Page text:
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Biodiesel: A Novel  Chapter 4  "Daphne the Goddess"


 

The smell of roasting coffee wafted across the street and mixed with the aroma of patchouli incense in the yoga studio.  Having stretched and contorted themselves into a state of enlightenment, the women in the Gaia Yoga and Women’s Holistic Wellness Center sat in the cool-down phase of their morning meditation.  The return to the temporal plane of existence followed a similar script every day. 

“You are surrounded by white light,” the instructor said.  “You are a goddess.  Release your inner goddess.”

Daphne Tremayne sat among the women and smiled at the suggestion.  I am a goddess, she thought.

“You are a bodhisattva,” the instructor intoned.  “You are the daughter of Gaia.” 

Through squinted eyes Daphne glimpsed at the women surrounding her.  A floor to ceiling mirror ran the entire length of the wall behind the instructor and Daphne peeked at her own reflection.  I am a goddess, she thought.

“You are a priestess of Sophia, the mother of wisdom,” the instructor chanted.

As a final mantra, the women intoned “Gaia!” in unison, elongating the vowel sounds. 

“I’m a goddess,” Daphne whispered.

“People, just a couple of things before you go,” the yoga instructor announced.  “The juice bar and aroma therapy spa will be closing at two o’clock today because of the protest in front of Village Hall.  Also, I’m told that the sacrament of menstruation began this morning with our sister Zoë.  If anyone needs a special blessing, please approach her afterwards for a hug.”

Daphne made her way to the juice bar, ordered a carrot and pomegranate frappe, and took a seat next to Lauren Wasserman.  She preferred the company of sister goddesses like Lauren rather than the frumpy soccer moms who frequented the wellness center.  Lauren was the very image of finishing-school perfection, yet her beauty and grace were overshadowed by melancholy and guilt.  Daphne enjoyed being seen with her and half-listened as she began her daily lamentation.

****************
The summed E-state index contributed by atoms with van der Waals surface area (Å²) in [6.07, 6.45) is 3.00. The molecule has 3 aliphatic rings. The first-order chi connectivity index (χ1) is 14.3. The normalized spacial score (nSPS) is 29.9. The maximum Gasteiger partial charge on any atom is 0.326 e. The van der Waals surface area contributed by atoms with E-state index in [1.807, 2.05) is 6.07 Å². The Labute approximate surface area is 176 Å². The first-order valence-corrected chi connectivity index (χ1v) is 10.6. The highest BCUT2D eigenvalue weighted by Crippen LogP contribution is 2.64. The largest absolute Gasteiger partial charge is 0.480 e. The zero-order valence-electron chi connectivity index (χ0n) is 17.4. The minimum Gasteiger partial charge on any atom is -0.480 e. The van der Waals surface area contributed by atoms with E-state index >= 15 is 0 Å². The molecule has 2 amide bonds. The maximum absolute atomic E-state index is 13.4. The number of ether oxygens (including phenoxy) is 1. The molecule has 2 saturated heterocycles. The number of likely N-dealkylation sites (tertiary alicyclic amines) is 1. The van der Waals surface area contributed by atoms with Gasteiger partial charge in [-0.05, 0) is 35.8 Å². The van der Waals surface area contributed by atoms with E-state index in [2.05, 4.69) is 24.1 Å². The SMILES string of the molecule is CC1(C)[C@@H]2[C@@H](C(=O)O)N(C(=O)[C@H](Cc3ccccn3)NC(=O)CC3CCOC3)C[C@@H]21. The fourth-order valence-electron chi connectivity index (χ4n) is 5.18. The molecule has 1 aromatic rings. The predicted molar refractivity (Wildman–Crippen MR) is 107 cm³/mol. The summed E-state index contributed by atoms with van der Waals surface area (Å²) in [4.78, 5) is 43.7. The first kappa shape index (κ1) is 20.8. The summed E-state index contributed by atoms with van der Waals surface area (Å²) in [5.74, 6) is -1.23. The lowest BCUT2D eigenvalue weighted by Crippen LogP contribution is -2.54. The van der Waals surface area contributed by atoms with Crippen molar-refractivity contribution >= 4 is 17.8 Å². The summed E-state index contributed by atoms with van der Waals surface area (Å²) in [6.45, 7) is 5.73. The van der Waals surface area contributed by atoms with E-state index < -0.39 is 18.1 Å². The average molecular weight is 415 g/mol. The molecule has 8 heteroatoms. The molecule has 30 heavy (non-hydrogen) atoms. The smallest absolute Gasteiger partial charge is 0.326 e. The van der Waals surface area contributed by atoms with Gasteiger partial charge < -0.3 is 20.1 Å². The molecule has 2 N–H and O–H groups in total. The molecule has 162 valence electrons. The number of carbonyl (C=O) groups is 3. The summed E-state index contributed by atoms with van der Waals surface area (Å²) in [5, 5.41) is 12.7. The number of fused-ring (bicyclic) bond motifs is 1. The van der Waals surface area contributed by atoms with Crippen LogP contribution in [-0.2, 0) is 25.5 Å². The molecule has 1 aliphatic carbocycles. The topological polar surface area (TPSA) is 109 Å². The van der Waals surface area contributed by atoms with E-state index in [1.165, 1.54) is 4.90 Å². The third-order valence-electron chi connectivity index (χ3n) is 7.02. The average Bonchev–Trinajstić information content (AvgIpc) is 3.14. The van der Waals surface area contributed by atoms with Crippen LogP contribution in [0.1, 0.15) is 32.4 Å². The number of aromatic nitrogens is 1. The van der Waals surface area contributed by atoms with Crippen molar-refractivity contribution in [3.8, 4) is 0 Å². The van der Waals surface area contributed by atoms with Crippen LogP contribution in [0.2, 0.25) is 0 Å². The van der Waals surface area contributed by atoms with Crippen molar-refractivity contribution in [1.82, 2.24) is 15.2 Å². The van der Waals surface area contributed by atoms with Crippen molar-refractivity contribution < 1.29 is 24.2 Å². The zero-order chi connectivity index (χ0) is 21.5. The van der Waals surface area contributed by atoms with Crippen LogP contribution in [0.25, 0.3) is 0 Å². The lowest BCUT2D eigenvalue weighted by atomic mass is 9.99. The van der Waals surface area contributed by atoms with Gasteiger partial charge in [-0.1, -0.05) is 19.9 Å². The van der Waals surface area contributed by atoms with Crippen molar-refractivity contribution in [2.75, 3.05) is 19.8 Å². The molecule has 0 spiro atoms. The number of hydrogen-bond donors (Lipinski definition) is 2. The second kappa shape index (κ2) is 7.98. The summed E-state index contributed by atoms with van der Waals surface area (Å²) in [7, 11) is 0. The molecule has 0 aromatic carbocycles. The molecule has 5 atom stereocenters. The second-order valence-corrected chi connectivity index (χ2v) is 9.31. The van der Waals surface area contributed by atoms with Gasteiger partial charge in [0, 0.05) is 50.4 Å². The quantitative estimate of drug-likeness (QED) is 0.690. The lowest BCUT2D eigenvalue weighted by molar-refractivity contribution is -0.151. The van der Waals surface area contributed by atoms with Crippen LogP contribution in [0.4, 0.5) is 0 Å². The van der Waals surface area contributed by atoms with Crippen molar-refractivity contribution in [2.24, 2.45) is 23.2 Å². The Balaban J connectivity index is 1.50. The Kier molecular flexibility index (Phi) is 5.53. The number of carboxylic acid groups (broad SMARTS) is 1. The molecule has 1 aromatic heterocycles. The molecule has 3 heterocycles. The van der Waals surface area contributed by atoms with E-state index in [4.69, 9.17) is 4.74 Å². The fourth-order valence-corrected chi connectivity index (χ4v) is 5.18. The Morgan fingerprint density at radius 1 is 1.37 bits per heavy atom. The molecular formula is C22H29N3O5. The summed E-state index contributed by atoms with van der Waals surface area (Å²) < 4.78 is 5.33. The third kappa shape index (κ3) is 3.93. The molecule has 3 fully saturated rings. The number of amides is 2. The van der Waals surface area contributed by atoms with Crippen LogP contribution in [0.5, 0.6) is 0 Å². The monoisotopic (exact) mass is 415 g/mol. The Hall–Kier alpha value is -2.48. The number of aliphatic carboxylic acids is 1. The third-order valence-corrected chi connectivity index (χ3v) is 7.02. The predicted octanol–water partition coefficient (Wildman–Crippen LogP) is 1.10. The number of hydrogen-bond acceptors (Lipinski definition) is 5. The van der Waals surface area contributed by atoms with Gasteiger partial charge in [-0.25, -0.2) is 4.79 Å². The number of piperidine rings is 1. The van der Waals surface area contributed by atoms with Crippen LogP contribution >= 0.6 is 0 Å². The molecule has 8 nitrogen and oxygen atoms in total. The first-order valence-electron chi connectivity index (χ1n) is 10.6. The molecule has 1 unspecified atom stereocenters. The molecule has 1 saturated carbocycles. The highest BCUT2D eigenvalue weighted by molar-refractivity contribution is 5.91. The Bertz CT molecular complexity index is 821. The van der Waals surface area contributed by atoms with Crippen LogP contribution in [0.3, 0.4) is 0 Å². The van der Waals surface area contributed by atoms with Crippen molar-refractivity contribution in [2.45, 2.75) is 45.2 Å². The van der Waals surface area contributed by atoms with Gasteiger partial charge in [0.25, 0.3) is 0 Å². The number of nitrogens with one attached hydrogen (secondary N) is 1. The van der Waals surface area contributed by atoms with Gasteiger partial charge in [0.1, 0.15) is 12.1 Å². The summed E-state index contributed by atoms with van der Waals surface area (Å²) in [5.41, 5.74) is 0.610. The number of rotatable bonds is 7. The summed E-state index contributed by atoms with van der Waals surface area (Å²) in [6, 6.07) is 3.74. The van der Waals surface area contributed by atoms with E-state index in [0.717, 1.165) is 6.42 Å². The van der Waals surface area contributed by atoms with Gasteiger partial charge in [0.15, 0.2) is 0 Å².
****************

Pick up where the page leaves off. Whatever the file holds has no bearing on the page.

“My husband simply refuses to visit,” she said plaintively.  “He says he has too much work in the city.”

“He must be very busy,” Daphne said with absent-minded detachment.

“He said that he might come for the Fourth of July, but I don’t believe him,” Lauren added.

“He’s very successful,” Daphne said vapidly.  “You must be so proud of him.”

Lauren rolled her eyes.  “Are you serious?” she said.  “I don’t even know him anymore.” 

“You have such a beautiful home,” Daphne said mindlessly as she admired her reflection in a mirror hanging behind the juice bar. 

Lauren wasn’t sure Daphne really understood the depth of her angst.  She looked down at her melting cantaloupe smoothie. “I’m so depressed,” she said and began to cry.

Daphne looked away from her reflection and realized that the other women in the juice bar were looking at Lauren with concern.  Immediately, Daphne took Lauren’s hands in her own.

“Don’t cry, Lauren,” Daphne said soothingly.  “I won’t let you go through this alone.  You know you can lean on me.”

“Really?” Lauren said, encouraged by Daphne’s warmth.

“Of course!” Daphne replied.  She shot a quick glance around the juice bar before looking empathetically into Lauren’s eyes.  “There’s no need to suffer alone.  I’m here for you.”

For the next half hour Lauren repeated the litany of anxieties that plagued her.  In addition to her loveless marriage, Lauren lamented over the plight of starving children in Africa and of the unjust conditions in Tibet.  She fretted about the dwindling dolphin population and the shrinking rainforests.  She daubed tears from her eyes as she spoke of hurricanes, earthquakes, and tsunamis.  To Daphne, the conversation seemed to last an eternity.  She wondered how long she would have to pretend she really cared.

“So you see, Daphne,” Lauren finally said, “I feel so guilty about it all.  I can’t help but feel that it’s all my fault.”

Daphne sensed it was time to say something reassuring.  “But you’re a goddess!” she said.  “It’s not your fault.”

“Oh, Daphne!  Don’t you realize the planet is dying around us?” Lauren cried.  “What have I done to save Mother Earth from such an agonizing death?  I’m so ashamed!”

“But you do your part,” Daphne replied.  “You recycle, right?”

“It’s not enough!” Lauren sobbed.  

“Well, you compost, don’t you?” Daphne offered encouragingly.  “That’s very important for the environment.”

“But there is so much more I should do,” Lauren moaned.  “What about the ice caps, Daphne?  The polar bears are drowning!”